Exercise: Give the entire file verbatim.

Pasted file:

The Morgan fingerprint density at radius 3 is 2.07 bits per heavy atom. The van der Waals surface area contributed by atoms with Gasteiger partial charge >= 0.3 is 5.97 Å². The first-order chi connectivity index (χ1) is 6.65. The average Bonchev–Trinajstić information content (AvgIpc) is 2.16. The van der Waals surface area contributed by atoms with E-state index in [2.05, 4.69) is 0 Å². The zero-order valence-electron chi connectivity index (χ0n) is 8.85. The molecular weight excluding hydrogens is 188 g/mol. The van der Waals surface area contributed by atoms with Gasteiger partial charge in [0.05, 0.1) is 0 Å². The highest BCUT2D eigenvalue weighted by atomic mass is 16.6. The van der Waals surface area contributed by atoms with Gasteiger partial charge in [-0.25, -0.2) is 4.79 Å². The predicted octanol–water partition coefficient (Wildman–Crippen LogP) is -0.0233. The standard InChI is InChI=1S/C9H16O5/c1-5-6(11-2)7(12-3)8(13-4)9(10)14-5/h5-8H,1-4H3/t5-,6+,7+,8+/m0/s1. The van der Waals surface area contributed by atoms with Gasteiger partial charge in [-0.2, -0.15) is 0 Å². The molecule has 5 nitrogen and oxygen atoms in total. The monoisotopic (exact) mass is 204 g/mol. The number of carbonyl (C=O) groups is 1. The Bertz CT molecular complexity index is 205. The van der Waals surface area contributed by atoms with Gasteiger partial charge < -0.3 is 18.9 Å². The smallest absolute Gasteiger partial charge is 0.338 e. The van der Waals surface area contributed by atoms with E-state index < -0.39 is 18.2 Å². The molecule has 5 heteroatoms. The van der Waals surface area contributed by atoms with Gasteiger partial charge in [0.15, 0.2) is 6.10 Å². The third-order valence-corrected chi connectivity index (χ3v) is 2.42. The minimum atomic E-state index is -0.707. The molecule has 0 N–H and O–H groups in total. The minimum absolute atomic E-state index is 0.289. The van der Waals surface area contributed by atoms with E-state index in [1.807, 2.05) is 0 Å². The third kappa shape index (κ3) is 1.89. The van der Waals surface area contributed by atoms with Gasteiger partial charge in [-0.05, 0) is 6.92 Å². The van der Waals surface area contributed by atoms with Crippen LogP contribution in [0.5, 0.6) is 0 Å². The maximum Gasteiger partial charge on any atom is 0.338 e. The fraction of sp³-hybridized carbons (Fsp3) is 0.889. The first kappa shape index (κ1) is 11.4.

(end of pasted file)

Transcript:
The Morgan fingerprint density at radius 3 is 2.07 bits per heavy atom. The van der Waals surface area contributed by atoms with Gasteiger partial charge >= 0.3 is 5.97 Å². The first-order chi connectivity index (χ1) is 6.65. The average Bonchev–Trinajstić information content (AvgIpc) is 2.16. The van der Waals surface area contributed by atoms with E-state index in [2.05, 4.69) is 0 Å². The zero-order valence-electron chi connectivity index (χ0n) is 8.85. The molecular weight excluding hydrogens is 188 g/mol. The van der Waals surface area contributed by atoms with Gasteiger partial charge in [0.05, 0.1) is 0 Å². The highest BCUT2D eigenvalue weighted by atomic mass is 16.6. The van der Waals surface area contributed by atoms with Gasteiger partial charge in [-0.25, -0.2) is 4.79 Å². The predicted octanol–water partition coefficient (Wildman–Crippen LogP) is -0.0233. The standard InChI is InChI=1S/C9H16O5/c1-5-6(11-2)7(12-3)8(13-4)9(10)14-5/h5-8H,1-4H3/t5-,6+,7+,8+/m0/s1. The van der Waals surface area contributed by atoms with Gasteiger partial charge in [-0.2, -0.15) is 0 Å². The molecule has 5 nitrogen and oxygen atoms in total. The monoisotopic (exact) mass is 204 g/mol. The number of carbonyl (C=O) groups is 1. The Bertz CT molecular complexity index is 205. The van der Waals surface area contributed by atoms with Gasteiger partial charge < -0.3 is 18.9 Å². The smallest absolute Gasteiger partial charge is 0.338 e. The van der Waals surface area contributed by atoms with E-state index < -0.39 is 18.2 Å². The molecule has 5 heteroatoms. The van der Waals surface area contributed by atoms with Gasteiger partial charge in [0.15, 0.2) is 6.10 Å². The third-order valence-corrected chi connectivity index (χ3v) is 2.42. The minimum atomic E-state index is -0.707. The molecule has 0 N–H and O–H groups in total. The minimum absolute atomic E-state index is 0.289. The van der Waals surface area contributed by atoms with E-state index in [1.807, 2.05) is 0 Å². The third kappa shape index (κ3) is 1.89. The van der Waals surface area contributed by atoms with Gasteiger partial charge in [-0.05, 0) is 6.92 Å². The van der Waals surface area contributed by atoms with Crippen LogP contribution in [0.5, 0.6) is 0 Å². The maximum Gasteiger partial charge on any atom is 0.338 e. The fraction of sp³-hybridized carbons (Fsp3) is 0.889. The first kappa shape index (κ1) is 11.4.